In some embodiments, the spatial extent of local dimming may be controlled based on the spatial extent of augmented reality image elements. In some embodiments, the degree of local dimming may depend on one or more of: augmented reality message importance, ambient light intensity, user preference, or other parameter(s). In some embodiments, a control circuit used to provide augmented reality image elements, for example, through an augmented reality system, may also control local dimming. In some embodiments, the control circuit used to provide augmented reality image elements may provide data to a separate control system used to control the local dimming, for example, providing data such as the number, location, importance, color components, or other aspects of the augmented reality image based on which aspects of the local dimming may be provided and/or adjusted.

In some embodiments, a device further includes an input aperture through which ambient light passes into the device. The input aperture may enclose or be covered by a window, screen, lens, filter, or other optical element. The dimmer element may be located between the input aperture and the optical combiner. In some embodiments, the dimmer element may be in the optical path of ambient light entering the device from outside the device, but not in the optical path of an augmented reality image element.

In some embodiments, a device further includes an output aperture, and the device is configured so that ambient light enters the device, passes through the dimmer element, passes through the combiner, and then leaves the device through the output aperture. In some embodiments, the device is a binocular device, for example, having a dimmer element within the optical assembly for each eye, where the optical assembly may include an optical combiner, an electronic display for generating an augmented reality augmented reality image element, and optionally one or more additional optical components such as a lens, window, mirror, prism, and the like. In some embodiments, the device is an augmented reality headset, and may for example, include goggles, a helmet, or one or more other headset components. The electronic display may be a projection display, and the augmented reality image element may be projected towards the optical combiner, for example, through a waveguide. In some examples, a dimmer element may be located between the optical combiner and the output aperture. The dimmer element may be configured to enhance the viewability of one or more augmented reality image elements. In some examples, a dimmer element located between the optical combiner and the output aperture may be configured to selectively dim light at one or more colors that are not present in the augmented reality image element. An example dimmer element may include a dye-doped electrooptical material (such as a liquid crystal) having an appropriate degree of optical absorption. In some examples, UV light (e.g., as present in daylight) may modify the dimmer element to enhance blue light absorption. In some examples, providing a yellow, orange, or red tint to a dimmer element may enhance the viewability of augmented reality image elements.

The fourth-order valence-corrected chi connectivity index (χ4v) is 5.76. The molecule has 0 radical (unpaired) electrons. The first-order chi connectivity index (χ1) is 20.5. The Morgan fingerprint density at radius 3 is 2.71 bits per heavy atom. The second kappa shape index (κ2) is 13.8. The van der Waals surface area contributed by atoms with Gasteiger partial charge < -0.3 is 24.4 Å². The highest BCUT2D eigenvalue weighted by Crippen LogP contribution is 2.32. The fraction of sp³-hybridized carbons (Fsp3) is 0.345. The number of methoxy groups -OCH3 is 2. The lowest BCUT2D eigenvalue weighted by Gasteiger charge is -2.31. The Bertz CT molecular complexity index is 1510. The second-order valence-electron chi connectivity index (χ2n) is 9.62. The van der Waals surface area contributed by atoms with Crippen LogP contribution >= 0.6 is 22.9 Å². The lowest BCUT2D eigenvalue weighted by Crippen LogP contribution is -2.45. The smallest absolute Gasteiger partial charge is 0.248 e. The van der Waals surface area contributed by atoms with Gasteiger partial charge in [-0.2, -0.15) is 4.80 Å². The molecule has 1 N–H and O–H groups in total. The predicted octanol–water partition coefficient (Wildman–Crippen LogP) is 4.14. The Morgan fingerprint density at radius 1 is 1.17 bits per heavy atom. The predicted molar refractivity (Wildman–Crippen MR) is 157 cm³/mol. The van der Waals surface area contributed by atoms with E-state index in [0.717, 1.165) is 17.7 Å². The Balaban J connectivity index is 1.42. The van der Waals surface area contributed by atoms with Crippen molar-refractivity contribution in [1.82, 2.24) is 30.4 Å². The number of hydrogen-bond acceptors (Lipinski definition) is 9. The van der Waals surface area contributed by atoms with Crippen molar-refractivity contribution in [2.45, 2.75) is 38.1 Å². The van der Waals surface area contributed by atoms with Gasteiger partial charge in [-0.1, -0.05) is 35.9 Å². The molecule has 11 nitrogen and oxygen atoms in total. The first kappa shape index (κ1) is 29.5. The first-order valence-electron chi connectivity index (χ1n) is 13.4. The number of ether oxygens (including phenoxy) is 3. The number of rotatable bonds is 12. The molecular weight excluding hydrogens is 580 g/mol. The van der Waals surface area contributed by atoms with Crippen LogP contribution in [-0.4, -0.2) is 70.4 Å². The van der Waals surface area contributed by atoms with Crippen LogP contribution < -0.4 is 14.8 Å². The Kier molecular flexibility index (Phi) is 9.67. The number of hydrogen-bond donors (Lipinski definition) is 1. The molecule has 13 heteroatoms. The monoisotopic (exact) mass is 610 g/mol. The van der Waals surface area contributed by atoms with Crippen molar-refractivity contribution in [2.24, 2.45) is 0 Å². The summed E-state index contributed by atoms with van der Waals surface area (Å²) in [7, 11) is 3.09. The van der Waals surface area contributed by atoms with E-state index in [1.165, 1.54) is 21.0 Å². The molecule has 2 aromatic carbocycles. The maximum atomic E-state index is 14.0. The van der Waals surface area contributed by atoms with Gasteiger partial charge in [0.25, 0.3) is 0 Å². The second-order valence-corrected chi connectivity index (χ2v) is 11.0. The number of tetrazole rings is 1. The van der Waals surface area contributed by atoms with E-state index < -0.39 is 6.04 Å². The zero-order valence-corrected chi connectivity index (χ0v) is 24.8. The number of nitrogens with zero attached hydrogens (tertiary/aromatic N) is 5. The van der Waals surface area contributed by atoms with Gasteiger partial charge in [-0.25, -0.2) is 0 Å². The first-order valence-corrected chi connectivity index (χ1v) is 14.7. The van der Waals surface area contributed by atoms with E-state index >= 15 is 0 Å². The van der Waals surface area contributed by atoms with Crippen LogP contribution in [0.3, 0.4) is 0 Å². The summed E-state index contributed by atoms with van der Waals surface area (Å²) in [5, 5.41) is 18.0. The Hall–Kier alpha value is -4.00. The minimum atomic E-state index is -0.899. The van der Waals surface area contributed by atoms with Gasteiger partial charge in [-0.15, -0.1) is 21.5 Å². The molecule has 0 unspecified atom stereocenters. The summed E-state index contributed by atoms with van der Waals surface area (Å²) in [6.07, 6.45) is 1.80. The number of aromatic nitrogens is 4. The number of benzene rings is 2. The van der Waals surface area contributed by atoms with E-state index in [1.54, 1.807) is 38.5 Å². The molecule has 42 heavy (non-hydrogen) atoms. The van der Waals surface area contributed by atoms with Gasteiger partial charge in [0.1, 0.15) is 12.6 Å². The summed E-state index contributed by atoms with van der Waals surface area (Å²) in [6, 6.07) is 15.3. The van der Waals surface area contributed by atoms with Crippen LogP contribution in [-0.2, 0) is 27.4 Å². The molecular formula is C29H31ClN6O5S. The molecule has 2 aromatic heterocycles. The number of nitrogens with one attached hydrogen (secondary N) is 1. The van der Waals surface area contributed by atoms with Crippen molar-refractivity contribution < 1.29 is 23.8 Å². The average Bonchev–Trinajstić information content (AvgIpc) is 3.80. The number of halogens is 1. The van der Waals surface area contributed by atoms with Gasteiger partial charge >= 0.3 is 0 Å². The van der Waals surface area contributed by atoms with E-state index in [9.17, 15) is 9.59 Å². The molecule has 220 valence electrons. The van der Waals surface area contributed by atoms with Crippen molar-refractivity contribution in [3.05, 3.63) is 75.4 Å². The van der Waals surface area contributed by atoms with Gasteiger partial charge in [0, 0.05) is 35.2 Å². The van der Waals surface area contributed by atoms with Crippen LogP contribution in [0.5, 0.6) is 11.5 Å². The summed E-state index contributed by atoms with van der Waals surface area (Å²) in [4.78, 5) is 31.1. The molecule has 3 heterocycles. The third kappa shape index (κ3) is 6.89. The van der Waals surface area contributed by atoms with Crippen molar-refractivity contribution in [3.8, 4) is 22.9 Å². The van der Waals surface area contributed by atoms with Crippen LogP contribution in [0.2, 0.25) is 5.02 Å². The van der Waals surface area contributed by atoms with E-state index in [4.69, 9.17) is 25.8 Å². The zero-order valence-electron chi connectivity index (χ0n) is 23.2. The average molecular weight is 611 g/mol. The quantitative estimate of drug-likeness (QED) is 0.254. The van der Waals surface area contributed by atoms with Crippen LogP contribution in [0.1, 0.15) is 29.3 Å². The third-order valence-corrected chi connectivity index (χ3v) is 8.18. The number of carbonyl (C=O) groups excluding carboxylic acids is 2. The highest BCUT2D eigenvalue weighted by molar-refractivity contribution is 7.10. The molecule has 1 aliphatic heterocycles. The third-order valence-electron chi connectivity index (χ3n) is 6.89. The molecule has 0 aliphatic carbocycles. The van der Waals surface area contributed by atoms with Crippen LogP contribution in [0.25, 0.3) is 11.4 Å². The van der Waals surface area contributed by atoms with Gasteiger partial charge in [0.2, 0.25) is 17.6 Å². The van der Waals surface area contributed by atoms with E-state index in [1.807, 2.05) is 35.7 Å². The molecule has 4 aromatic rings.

In some embodiments, a dimmer element may include a liquid crystal shutter. The device may further include a control unit configured to activate the electronic display to provide the augmented reality image element, and control the dimmer element to dim a selected portion of the ambient image. For example, the control element may control switching of portions of a pixelated liquid crystal shutter. The control unit may have other functions, for example, related to the provision of augmented reality and/or virtual reality. The optical combiner may include a holographic element, a semi-silvered mirror, or other optical component.

In some embodiments, a device includes an electronic display configured to generate an augmented reality image element and an optical combiner configured to receive ambient light (from outside the device) and the augmented reality image element and to provide an augmented reality image having the augmented reality image element located within an ambient image based on the ambient light. The device may also include a dimmer element configured to selectively dim a selected portion of the ambient image, where the augmented reality image element is located within the selected portion of the ambient image. In some embodiments, the dimmer element includes a liquid crystal shutter. The device may also include a control unit configured to activate the electronic display to provide the augmented reality image element and control the dimmer element to dim a selected portion of the ambient image. For example, the control unit may control the state of pixels of a pixelated liquid crystal shutter by, for example, selecting a dark, light, or gray state. The device may further include an input aperture through which ambient light passes into the device. The dimmer element may be located between the input aperture and the optical combiner. The device may also have an output aperture, for example, through which light leaves the device to form an augmented reality image within the visual field of a user. The device may be configured so that the ambient light enters the device, for example, through an input aperture, then passes through the dimmer element, then passes through the optical combiner, and then leaves the device through the output aperture. The control unit may be configured to generate augmented reality information for display as the augmented reality image element (e.g., text and/or graphics), and dim a selected portion of the ambient image to enhance visibility of the augmented reality image element. The control unit may determine the location of the selected portion to dim based on the location of the augmented reality image element within an ambient image. A device may further include an optical system configured to direct the augmented reality image through the output aperture and into the field of view of a user, such as a person wearing the device as a headset. In some embodiments, the liquid crystal shutter has irregularly-shaped pixels, for example, having non-linear edge profiles. The liquid crystal shutter may include a guest-host liquid crystal shutter having a dye-doped liquid crystal, a twisted nematic structure with associated polarizers, or other liquid crystal shutter configuration.